Sleep deprivation can affect glucose metabolism and insulin sensitivity, increasing the risk of developing gestational diabetes. It can increase the chance of the baby being born too early or weigh too much.

2. Preterm labour

Chronic sleep deprivation during pregnancy may increase the risk of preterm labour and delivery. The baby may have breathing problems or developmental delay.

3. High blood pressure

Poor sleep quality may also increase the risk of developing high blood pressure during pregnancy. It can lead to complications such as organ damage and impaired fetal growth.

Select Topics of your interest and let us customize your feed.


4. Postpartum depression

Sleep disturbances during pregnancy can contribute to the development of postpartum depression. It can negatively impact the mother’s mental health and her ability to care for herself and her baby after childbirth, says Dr Bansal.

5. Impaired fetal development

Inadequate sleep during pregnancy may affect fetal development and growth. It can lead to potential long-term consequences for the baby’s health and well-being.

6. Increased maternal stress

Sleep deprivation can exacerbate feelings of stress and anxiety during pregnancy. This will make it more difficult for the mother to cope with the physical and emotional demands of pregnancy.

How can pregnant women sleep better?

There are several strategies that pregnant women can try to improve sleep quality and avoid insomnia during pregnancy.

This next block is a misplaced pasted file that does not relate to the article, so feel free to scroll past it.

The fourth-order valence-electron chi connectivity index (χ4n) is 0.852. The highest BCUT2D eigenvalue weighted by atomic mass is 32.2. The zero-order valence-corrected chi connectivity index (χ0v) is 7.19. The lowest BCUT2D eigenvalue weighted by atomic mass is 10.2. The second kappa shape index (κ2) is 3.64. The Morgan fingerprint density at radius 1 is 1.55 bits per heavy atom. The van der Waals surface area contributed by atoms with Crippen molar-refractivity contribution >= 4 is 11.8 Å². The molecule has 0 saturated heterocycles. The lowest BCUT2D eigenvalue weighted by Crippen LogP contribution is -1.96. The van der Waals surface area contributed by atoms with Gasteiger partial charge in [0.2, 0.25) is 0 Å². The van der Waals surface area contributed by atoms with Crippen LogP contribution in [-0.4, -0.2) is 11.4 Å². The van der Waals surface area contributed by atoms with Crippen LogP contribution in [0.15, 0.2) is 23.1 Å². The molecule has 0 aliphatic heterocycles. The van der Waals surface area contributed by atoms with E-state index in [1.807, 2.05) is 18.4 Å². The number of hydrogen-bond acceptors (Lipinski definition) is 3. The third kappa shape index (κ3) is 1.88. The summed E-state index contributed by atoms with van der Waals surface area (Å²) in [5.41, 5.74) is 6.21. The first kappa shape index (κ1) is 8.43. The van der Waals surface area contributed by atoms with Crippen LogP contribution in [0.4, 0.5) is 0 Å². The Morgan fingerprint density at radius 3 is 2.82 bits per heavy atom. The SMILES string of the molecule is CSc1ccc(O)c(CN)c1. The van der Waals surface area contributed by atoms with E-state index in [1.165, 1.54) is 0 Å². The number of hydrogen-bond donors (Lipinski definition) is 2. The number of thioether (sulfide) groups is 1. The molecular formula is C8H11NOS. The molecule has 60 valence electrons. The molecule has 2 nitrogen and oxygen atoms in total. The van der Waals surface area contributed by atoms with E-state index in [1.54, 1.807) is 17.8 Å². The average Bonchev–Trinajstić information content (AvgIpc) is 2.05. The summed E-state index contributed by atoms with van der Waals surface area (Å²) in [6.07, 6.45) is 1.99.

1. Establish a bedtime routine

Engage in relaxing activities before bed, such as reading or taking a warm bath. These can help signal to the body that it is time to wind down and prepare for sleep, shares the expert.

Pregnant woman sleeping
Go for pregnancy pillows for better sleep quality. Image courtesy: Freepik

2. Create a comfortable sleep environment

Invest in a supportive mattress and pillows. There are pregnancy pillows that can provide support for the abdomen, back, and hips, helping to alleviate discomfort and improve sleep quality. Also, keep the bedroom cool, dark, and quiet so that you can get restful sleep.

3. Practice relaxation techniques

Go for techniques such as deep breathing, meditation or yoga to help calm the mind and body before bedtime. These relaxation techniques can make it easier to fall asleep.

4. Limit caffeine and fluids before bed

Avoid consuming caffeine and large amounts of fluids in the hours leading up to bedtime to minimise disruptions to sleep. If you don’t drink too much fluids before bedtime you won’t have to worry about frequent urination.

5. Maintain a consistent sleep schedule

Going to bed and waking up at the same time each day, even if it is the weekend, can help regulate the body’s internal clock and promote better sleep patterns.

You can talk to your doctor if you experience persistent sleep disturbances during pregnancy. They can offer personalised advice and support to help you get the rest you need for a healthy pregnancy.

  • 126
About the Author

Natalia Ningthoujam has written on various subjects - from music to films and fashion to lifestyle - as a journalist in her career that started in 2010. After getting stories from the crime scene, police headquarters, and conducting interviews with celebrities, she is now writing on health and wellness which has become her focus area. ...Read More

Next Story